Ms Hanington 

     

    In an interview with Mieko Kawakami,  celebrated Japanese author  Haruki Murakami  discusses the feminist critiques of his work, which are often considered to objectify women. There are numerous interpretations of Murakami's work that view his portrayal of women as overtly sexual and not full characters, but rather as mere catalysts for the progression of the (usually) male character.

    I think what's most striking about Murakami's responses is his unwillingness/ inability to recognise the social context of his objectification of women. While he may not necessarily intend to portray women in a purely sexual/ non-sentient way, that is a very common interpretation/ impact of his work, and yet he continues to assert the fact that he merely portrays his characters as human beings, who happen to be male or female. 

    I definitely am a bit more unsure of where I stand on a feminist interpretation of Murakami's work, due to the fact that he seems to harbour an apathy towards his inadvertent display of traditional gender roles. But this perceived 'apathy' may be a positive thing, in the sense that he simply chooses to write what he wants and feels is true, not beholden to the pressures of political correctness. From my own inherently Western and feminist perspective/bias, the concept of valuing a lack/ unawareness of political correctness feels very foreign, but perhaps there is more to be gained when accepting that there is no way to justify a text making me feel uncomfortable. A freedom, perhaps, that we have erased from our liberal society: discomfort. 

    Speaking about his characters, Murakami states that 'on a fundamental level, before I see them as a man or woman, I see them as a human being', but I think that personally, I would be unable to not consider a person's gender, due to how deeply my gender has impacted my life and personal experiences. The idea that we can divorce a person of something so defining as gender seems almost dehumanising and reckless to me, on a personal level. It would be as if I were disregarding someone's very essence. And yet, Murakami challenges what defines an individual, and how an individual chooses to make sense of the world around them. I think that because we are so rarely confronted with texts that challenge our perception so deeply, there is the possibility for an immediate disconnect with Murakami's work, but instead, we react very emotionally, be it positively, negatively, or somewhere in between.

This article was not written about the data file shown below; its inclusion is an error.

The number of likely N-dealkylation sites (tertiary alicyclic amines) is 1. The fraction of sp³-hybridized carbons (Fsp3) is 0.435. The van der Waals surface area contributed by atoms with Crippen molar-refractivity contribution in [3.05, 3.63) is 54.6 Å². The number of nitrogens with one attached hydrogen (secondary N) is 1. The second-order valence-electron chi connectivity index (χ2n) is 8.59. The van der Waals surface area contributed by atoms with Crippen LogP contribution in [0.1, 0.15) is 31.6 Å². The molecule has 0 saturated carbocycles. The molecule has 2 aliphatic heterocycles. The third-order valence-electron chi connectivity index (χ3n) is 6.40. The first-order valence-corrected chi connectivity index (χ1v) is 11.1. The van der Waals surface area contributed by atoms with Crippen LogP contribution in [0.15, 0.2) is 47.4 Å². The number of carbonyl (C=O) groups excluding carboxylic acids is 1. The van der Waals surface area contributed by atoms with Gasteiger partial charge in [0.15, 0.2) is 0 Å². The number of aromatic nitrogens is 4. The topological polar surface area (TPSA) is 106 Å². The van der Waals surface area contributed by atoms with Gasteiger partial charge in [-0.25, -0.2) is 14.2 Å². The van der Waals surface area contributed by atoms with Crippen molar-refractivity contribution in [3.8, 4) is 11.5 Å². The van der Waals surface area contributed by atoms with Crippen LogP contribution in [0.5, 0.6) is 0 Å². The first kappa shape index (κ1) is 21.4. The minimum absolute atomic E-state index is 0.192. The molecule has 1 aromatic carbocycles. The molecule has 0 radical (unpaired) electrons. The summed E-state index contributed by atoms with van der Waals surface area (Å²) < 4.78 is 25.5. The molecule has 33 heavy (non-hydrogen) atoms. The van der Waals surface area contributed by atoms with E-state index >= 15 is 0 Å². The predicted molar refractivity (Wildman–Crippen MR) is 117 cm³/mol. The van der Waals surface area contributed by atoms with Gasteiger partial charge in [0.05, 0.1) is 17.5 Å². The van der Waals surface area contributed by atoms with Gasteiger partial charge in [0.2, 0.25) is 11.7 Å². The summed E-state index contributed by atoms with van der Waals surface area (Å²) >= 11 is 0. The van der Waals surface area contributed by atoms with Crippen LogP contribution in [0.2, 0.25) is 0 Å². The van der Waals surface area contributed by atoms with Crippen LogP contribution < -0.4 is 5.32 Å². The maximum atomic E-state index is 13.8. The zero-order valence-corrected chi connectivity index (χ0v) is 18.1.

Due to the lack of continuous action or events, Murakami's stories may initially appear simplistic, but there is always a feeling of something beneath the surface that we just haven't grasped yet. And Murakami's refusal to explain, or even explore his characters seems fundamentally autonomous, as if he is flagrantly disregarding an established social convention. In our society, we constantly demand explanations and purpose, and through his withholding of this, Murakami not only shocks, but provides us with the rare opportunity to form intensely personal interpretations.

    What a great read!

    Alison Balint, Year 13

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  • National Poetry Day 2021 ~ Poetry Competition

    Published 21/10/21

    Poetry judges were very impressed and could say on behalf of the English department that they were also delighted with the vast number of entries to the poetry competition with pupils from all across different year groups and houses battling for the podium and the number one spot. We congratulate the number one spot (Tara Kale) for their very intricate and thought-provoking response on the theme of Choice, which discussed human judgement when it comes to preserving the earth and the distribution of our natural resources. Is it fair for others to belittle our motherland? Or for others to diminish the efforts of humanitarian activists in an attempt to save the planetary rock on which more than 7 billion people live on?